mon 15/07/2024

Tomasz Jedrowski: Swimming in the Dark review – of hypocrisy, both personal and systemic | reviews, news & interviews

Tomasz Jedrowski: Swimming in the Dark review – of hypocrisy, both personal and systemic

Tomasz Jedrowski: Swimming in the Dark review – of hypocrisy, both personal and systemic

Political parable on the collapse of communism in Poland turns on nostalgia for an illicit first love

What lies beneath the surface...Book jacket © Bloomsbury

Conjuring up nostalgia for a past readers never had is, perhaps, the litmus test for any good coming-of-age story. Writers have the hard task of making the general particular – because growing up, in one way or another, is universal whereas how and when and where we do is not. They also have the equally, if not harder, task of making the particular general – blurring that focus enough for the rest of us to share in their vision.

A bit like using a state-of-the-art camera to take an early photograph; a twenty-first century Stieglitz.

For his debut novel Swimming in the Dark, Tomasz Jedrowski manages to capture much of the graininess of his setting -– 1980s Poland in the iron grip of the Communist Party and later martial law – while conveying all the churn and throb and boom and bloom of innocence on the brink of experience; an innocence which for the 22-year old shy bibliophile Ludwik seems to extend beyond the beginnings of his first relationship, with the self-assured and problematically patriotic Janusz.

The two meet on a state-enforced agricultural retreat where for a week, along with a troupe of other graduands, they are tasked with uprooting beets for hours on end. The punishing midsummer heat turns into a sort of blessing when the seemingly uninterested Janusz asks Ludwik on a trip to Poland’s lake district before starting his job in the Office of “Press Control” (in the heaviest of inverted commas).

Tomaz Jedrowski Photo © Kuba DabrowskiThe writing renders this political excursion a romantic idyll – a sort of impressionistic painting, all dappled light and liquid – as we watch the pair dip in and out of bodies of water and frolic and “struggle”, to use Jedrowski’s foreboding euphemism, on the forest floor. It is not long before the spell is broken, as we imagined and as the novel forewarns us: the whole narrative is framed as a long questioning message from the slightly older, New-York based Ludwik as he watches the disintegration of the Eastern Bloc from afar and wonders what part Janusz – whose name sounds like the Polish for “I knife” – has to play in it all.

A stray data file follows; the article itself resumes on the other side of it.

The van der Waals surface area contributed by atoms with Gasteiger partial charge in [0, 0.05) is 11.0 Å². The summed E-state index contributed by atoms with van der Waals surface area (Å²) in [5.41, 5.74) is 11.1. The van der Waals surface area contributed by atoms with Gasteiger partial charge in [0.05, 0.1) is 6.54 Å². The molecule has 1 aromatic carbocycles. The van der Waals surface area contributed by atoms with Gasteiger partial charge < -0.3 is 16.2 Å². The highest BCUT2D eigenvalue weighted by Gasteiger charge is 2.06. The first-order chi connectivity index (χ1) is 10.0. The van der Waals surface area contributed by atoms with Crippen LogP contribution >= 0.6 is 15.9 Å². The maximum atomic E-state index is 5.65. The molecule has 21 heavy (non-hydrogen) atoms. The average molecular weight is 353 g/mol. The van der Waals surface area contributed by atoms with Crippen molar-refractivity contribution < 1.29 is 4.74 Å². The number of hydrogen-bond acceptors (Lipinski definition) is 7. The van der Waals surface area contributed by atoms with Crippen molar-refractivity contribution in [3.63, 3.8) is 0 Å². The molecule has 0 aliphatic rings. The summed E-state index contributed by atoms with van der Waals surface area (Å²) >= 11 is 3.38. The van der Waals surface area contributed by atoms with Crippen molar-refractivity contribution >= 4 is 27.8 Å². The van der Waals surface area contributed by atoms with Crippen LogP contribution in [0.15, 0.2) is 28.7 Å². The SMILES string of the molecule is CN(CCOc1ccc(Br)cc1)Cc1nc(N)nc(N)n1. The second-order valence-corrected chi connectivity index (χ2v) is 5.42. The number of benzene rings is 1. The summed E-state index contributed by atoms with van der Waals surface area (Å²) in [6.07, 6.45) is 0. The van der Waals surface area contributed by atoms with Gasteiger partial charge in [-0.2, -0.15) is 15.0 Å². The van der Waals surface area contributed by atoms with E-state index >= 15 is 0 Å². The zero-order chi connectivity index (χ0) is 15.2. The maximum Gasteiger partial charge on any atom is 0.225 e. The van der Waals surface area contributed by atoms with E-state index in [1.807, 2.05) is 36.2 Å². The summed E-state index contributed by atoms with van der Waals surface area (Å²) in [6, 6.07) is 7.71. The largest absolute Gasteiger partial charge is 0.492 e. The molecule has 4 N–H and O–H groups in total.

As the two make their inevitable journey from Arcadia back to Warsaw, their illicit (while not, as the book claims, illegal) relationship is in constant danger of interception by the ruling Party and its heirs. Hania, the flirtatious and beguilingly Westernised daughter of a government official, manages to drive an increasingly big wedge between them. The narrative fabric is also rent by particular moments from Ludwik’s childhood where, under his mother and grandmother’s tutelage, he first glimpsed the full horrors of Polish and European history.

This quietly clever double time scheme allows Jedrowski to underline the book’s real theme: hypocrisy, both of systems and individuals. The duplicity is in the book’s title, which stands for both the closeted Ludwik’s ideal anonymity – swimming “fearless and free and invisible in the brilliant dark” (and only there) – as well as a metaphor for the state of the Polish nation, politically floundering and “wading through the bog towards some new workable truth”.

Jedrowski is slightly better on the carefree former than the latter. Ludwik’s one attempt at political protest has a 99 Luftballons giddiness and even his wobbles have a sort of pleasurable decadent shudder to them. At other times, his touch seems like an inversion of Midas’s: all that’s solid melts or dissolves (Jedrowski’s favourite sensations). Those hushed-up history lessons become “terrible truth-spills” and there are a few slippery similes: a pair of panties are “white and lacy, discarded like someone’s fantasy” and a lake is “lined by high grasses like a secret”.

That touch, though, is seductive. And shored up against the occasionally ill-defined moment are some brilliant set pieces – particularly a house party Hania hosts which rocks to a smuggled soundtrack of Serge Gainsbourg, Blondie and Nico’s “low, titanic voice” in a sort of heady wash and swell reinvigorating the phrase New Wave (and which doubtless shares some DNA with the recent film, also set in the 80s, Call Me By Your Name).

Swimming in the Dark, in its angrier moments, might not burn with fire of a James Baldwin novel (Ludwik and Janusz bond over a contraband copy of Giovanni’s Room) but it does have the power to cast us back to, and perhaps even yearn, for the past. Even one we may have never had.


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